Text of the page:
Monday, 23 July 2018

Enabling virtual environment for multiple LLVM versions on Linux, MacOS, Windows and Android

It's a painful process to continuously switch between different versions of LLVM (including the ones built locally), set up numerous environment variables, and fix cmake when benchmarking and optimizing different AI/ML/math libraries.

Eventually, we decided to automate this process by introducing "virtual environments" for LLVM and related tools in the CK framework similar to Python virtualenv while supporting Linux, MacOS, Windows and Android. It automatically sets all necessary environment variables for
different versions of different tools natively installed on a user machine.

CK virtual environment requires minimal dependencies (just python, pip and git) and you can try it on your machine as follows (you can check CK installation guide if you have issues):

 $ (sudo) pip install ck
 $ ck pull repo:ck-env

 $ ck detect soft --tags=compiler,llvm

CK will search for all installed clang instances on your machine (including Microsoft Visual Studio dependency on Windows) and will ask you which one to register for the CK virtual environment. You can then repeat this process and register multiple versions you use for testing. You can then see all registered virtual environments as follows:

 $ ck show envor
 $ ck show env --tags=compiler,llvm

Now you can start a specific virtual environment as follows:

 $ ck virtual env --tags=compiler,llvm

CK will set up PATH, LD_LIBRARY_PATH and other variables to point to a specific clang version, and will start bash on Linux/MacOS or shell on Windows. You can then use different environment variable specific to a given Clang instance and starting from CK_ in your own scripts:

 $ export | grep "CK_"

We also added the possibility to install pre-built versions of LLVM on different platforms using CK packages and automatically register CK virtual environment:

 $ ck search package --tags=compiler,llvm
 $ ck install package --tags=compiler,llvm,v6.0.0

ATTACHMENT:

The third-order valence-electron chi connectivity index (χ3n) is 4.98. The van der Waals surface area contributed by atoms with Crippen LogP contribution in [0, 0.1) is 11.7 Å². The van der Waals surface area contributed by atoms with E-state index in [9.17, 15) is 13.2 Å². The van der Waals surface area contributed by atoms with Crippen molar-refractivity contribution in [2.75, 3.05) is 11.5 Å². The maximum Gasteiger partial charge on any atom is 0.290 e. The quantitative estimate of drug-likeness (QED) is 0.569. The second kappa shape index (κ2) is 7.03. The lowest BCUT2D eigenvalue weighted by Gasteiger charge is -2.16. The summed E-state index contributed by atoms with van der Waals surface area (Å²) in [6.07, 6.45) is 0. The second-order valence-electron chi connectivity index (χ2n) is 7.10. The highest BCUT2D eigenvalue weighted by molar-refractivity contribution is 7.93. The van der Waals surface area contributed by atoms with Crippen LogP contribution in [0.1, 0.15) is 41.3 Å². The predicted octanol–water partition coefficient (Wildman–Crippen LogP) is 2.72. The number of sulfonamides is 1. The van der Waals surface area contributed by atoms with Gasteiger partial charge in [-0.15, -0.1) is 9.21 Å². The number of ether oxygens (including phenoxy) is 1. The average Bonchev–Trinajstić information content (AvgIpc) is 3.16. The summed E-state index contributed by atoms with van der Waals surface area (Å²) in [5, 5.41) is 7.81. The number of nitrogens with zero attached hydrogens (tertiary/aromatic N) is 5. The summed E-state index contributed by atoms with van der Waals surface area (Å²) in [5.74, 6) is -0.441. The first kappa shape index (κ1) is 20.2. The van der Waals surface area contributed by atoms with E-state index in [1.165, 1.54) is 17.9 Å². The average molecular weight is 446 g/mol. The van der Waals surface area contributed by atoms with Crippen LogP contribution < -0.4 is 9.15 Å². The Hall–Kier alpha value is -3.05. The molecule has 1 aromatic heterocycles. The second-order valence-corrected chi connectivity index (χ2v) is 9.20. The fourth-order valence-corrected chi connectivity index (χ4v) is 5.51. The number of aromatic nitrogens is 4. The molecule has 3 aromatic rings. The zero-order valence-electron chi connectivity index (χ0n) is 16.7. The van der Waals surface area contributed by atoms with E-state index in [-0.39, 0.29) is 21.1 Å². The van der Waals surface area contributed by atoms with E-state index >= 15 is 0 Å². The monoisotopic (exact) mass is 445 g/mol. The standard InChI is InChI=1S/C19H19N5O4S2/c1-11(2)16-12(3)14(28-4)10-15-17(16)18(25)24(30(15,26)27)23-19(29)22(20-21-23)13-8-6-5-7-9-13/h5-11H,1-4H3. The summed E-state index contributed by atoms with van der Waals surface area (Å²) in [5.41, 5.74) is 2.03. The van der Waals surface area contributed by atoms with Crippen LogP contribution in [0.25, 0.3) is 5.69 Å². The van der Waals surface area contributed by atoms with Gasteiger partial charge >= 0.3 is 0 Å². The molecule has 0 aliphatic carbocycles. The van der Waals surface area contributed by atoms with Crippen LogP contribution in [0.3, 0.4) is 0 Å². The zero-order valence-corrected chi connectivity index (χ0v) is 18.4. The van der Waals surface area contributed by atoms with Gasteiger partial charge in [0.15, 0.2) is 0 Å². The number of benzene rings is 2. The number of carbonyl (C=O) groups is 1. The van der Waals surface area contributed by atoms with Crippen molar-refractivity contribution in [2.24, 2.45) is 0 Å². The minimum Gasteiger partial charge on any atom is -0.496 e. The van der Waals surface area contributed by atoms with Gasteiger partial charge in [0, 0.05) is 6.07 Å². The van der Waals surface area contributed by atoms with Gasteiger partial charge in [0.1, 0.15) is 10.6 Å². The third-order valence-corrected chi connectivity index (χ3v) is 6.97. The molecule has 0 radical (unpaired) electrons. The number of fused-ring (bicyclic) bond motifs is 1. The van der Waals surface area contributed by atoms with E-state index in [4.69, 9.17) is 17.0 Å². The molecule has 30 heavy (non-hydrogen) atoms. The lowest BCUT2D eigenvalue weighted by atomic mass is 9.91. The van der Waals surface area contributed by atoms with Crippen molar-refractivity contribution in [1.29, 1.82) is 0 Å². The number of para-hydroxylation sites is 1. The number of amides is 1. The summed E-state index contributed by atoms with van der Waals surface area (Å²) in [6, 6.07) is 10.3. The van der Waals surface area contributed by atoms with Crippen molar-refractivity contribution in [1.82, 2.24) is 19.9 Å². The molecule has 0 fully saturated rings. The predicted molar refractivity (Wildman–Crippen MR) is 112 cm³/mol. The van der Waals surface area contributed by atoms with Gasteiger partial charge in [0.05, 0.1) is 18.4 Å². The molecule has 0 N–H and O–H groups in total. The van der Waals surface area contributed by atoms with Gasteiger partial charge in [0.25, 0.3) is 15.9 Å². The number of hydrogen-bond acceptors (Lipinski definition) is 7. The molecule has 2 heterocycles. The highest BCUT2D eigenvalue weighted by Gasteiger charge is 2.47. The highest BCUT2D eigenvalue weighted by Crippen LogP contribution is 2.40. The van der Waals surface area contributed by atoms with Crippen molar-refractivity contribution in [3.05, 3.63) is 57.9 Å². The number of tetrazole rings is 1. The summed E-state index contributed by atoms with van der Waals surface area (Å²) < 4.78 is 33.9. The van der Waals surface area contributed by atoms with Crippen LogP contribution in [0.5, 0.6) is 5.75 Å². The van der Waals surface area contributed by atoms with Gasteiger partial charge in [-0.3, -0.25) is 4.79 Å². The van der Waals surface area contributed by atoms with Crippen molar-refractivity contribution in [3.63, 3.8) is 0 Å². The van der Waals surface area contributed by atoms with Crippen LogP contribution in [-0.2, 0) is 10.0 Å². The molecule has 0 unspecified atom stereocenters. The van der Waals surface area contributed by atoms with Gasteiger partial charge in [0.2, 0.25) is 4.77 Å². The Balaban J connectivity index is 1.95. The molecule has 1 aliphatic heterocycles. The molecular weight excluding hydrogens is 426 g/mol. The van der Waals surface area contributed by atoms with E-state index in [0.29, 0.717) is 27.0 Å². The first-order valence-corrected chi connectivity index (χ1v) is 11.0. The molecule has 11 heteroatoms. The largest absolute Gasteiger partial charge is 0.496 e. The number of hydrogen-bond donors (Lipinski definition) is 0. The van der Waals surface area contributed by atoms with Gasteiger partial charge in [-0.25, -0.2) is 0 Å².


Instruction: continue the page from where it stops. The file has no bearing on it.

$ ck show env --tags=compiler,llvm
 $ ck virtual env --tags=compiler,llvm,v6.0.0

  > ${CK_CC_FULL_PATH} --version 
  > %CK_CC_FULL_PATH% --version

Finally, you can also rebuild LLVM from a trunk and again automatically register it in the CK virtual environment:

 $ ck install package --tags=compiler,llvm,vtrunk

You can find other software which you can automatically detect and register in the CK virtual environment using CK plugins in this online list.

If you are interested to know more about this and other CK functionality, please check the "CK getting started guide" or feel free to get in touch with the CK community!

Thursday, 8 February 2018

ACM ReQuEST: 1st open and reproducible tournament to co-design Pareto-efficient deep learning (speed, accuracy, energy, size, costs)

The first Reproducible Quality-Efficient Systems Tournament (ReQuEST) will debut at ASPLOS’18 ( ACM conference on Architectural Support for Programming Languages and Operating Systems, which is the premier forum for multidisciplinary systems research spanning computer architecture and hardware, programming languages and compilers, operating systems and networking).

Organized by a consortium of leading universities (Washington, Cornell, Toronto, Cambridge, EPFL) and the cTuning foundation, ReQuEST aims to provide a open-source tournament framework, a common experimental methodology and an open repository for continuous evaluation and multi-objective optimization of the quality vs. efficiency Pareto optimality of a wide range of real-world applications, models and libraries across the whole software/hardware stack.

ReQuEST will use the established artifact evaluation methodology together with the Collective Knowledge framework validated at leading ACM/IEEE conferences to reproduce results, display them on a live dashboard and share artifacts with the community. Distinguished entries will be presented at the associated workshop and published in the ACM Digital Library. To win, the results of an entry do not necessarily have to lie on the Pareto frontier, as an entry can be also praised for its originality, reproducibility, adaptability, scalability, portability, ease of use, etc.

The first ReQuEST competition will focus on deep learning for image recognition with an ambitious long-term goal to build a public repository of portable and customizable “plug&play” AI/ML algorithms optimized across diverse data sets, models and platforms from IoT to supercomputers (see live demo). Future competitions will consider other emerging workloads, as suggested by our Industrial Advisory Board.

For more information, please visit